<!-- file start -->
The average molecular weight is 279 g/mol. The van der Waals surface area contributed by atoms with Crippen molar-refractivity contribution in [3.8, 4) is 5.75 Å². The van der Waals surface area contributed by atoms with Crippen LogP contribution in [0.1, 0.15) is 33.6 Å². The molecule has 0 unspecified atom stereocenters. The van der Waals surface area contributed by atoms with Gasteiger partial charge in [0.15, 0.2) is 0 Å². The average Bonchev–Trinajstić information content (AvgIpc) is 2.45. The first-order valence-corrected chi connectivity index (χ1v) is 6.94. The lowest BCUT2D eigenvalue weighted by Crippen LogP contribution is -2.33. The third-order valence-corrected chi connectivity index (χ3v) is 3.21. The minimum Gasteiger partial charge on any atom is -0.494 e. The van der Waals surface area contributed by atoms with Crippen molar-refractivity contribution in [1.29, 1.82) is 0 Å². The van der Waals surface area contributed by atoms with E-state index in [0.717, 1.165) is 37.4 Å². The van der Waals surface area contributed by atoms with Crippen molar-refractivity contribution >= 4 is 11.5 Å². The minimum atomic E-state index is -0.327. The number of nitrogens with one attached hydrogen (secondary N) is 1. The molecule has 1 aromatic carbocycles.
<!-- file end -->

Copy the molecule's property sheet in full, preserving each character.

The average molecular weight is 279 g/mol. The van der Waals surface area contributed by atoms with Crippen molar-refractivity contribution in [3.8, 4) is 5.75 Å². The van der Waals surface area contributed by atoms with Crippen LogP contribution in [0.1, 0.15) is 33.6 Å². The molecule has 0 unspecified atom stereocenters. The van der Waals surface area contributed by atoms with Gasteiger partial charge in [0.15, 0.2) is 0 Å². The average Bonchev–Trinajstić information content (AvgIpc) is 2.45. The first-order valence-corrected chi connectivity index (χ1v) is 6.94. The lowest BCUT2D eigenvalue weighted by Crippen LogP contribution is -2.33. The third-order valence-corrected chi connectivity index (χ3v) is 3.21. The minimum Gasteiger partial charge on any atom is -0.494 e. The van der Waals surface area contributed by atoms with Crippen molar-refractivity contribution in [1.29, 1.82) is 0 Å². The van der Waals surface area contributed by atoms with E-state index in [0.717, 1.165) is 37.4 Å². The van der Waals surface area contributed by atoms with Crippen molar-refractivity contribution >= 4 is 11.5 Å². The minimum atomic E-state index is -0.327. The number of nitrogens with one attached hydrogen (secondary N) is 1. The molecule has 1 aromatic carbocycles.